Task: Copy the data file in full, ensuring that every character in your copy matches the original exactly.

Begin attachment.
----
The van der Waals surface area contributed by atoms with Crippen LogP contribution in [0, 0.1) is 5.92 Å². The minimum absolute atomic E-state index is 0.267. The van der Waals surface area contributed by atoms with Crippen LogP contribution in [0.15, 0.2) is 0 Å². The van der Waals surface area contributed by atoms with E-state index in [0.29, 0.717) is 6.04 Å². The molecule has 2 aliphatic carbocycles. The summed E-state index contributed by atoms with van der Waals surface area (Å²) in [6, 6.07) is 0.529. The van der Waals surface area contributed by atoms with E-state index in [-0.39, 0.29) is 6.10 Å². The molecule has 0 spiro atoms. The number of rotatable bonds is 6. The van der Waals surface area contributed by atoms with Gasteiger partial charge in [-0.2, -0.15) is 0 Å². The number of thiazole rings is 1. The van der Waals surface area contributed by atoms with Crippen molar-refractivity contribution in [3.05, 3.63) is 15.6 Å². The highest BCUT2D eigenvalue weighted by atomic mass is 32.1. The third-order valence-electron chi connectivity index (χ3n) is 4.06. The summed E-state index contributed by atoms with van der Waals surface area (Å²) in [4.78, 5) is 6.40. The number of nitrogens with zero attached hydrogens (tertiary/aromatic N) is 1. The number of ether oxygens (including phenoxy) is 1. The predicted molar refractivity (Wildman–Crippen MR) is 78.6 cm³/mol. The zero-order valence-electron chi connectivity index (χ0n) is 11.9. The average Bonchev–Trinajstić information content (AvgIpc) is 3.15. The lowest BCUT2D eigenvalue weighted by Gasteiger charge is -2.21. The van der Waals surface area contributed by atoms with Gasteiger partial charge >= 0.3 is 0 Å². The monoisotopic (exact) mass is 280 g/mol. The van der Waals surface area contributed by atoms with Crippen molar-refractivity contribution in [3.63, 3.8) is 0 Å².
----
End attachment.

The van der Waals surface area contributed by atoms with Crippen LogP contribution in [0, 0.1) is 5.92 Å². The minimum absolute atomic E-state index is 0.267. The van der Waals surface area contributed by atoms with Crippen LogP contribution in [0.15, 0.2) is 0 Å². The van der Waals surface area contributed by atoms with E-state index in [0.29, 0.717) is 6.04 Å². The molecule has 2 aliphatic carbocycles. The summed E-state index contributed by atoms with van der Waals surface area (Å²) in [6, 6.07) is 0.529. The van der Waals surface area contributed by atoms with E-state index in [-0.39, 0.29) is 6.10 Å². The molecule has 0 spiro atoms. The number of rotatable bonds is 6. The van der Waals surface area contributed by atoms with Gasteiger partial charge in [-0.2, -0.15) is 0 Å². The number of thiazole rings is 1. The van der Waals surface area contributed by atoms with Crippen molar-refractivity contribution in [3.05, 3.63) is 15.6 Å². The highest BCUT2D eigenvalue weighted by atomic mass is 32.1. The third-order valence-electron chi connectivity index (χ3n) is 4.06. The summed E-state index contributed by atoms with van der Waals surface area (Å²) in [4.78, 5) is 6.40. The number of nitrogens with zero attached hydrogens (tertiary/aromatic N) is 1. The number of ether oxygens (including phenoxy) is 1. The predicted molar refractivity (Wildman–Crippen MR) is 78.6 cm³/mol. The zero-order valence-electron chi connectivity index (χ0n) is 11.9. The average Bonchev–Trinajstić information content (AvgIpc) is 3.15. The lowest BCUT2D eigenvalue weighted by Gasteiger charge is -2.21. The van der Waals surface area contributed by atoms with Gasteiger partial charge >= 0.3 is 0 Å². The monoisotopic (exact) mass is 280 g/mol. The van der Waals surface area contributed by atoms with Crippen molar-refractivity contribution in [3.63, 3.8) is 0 Å².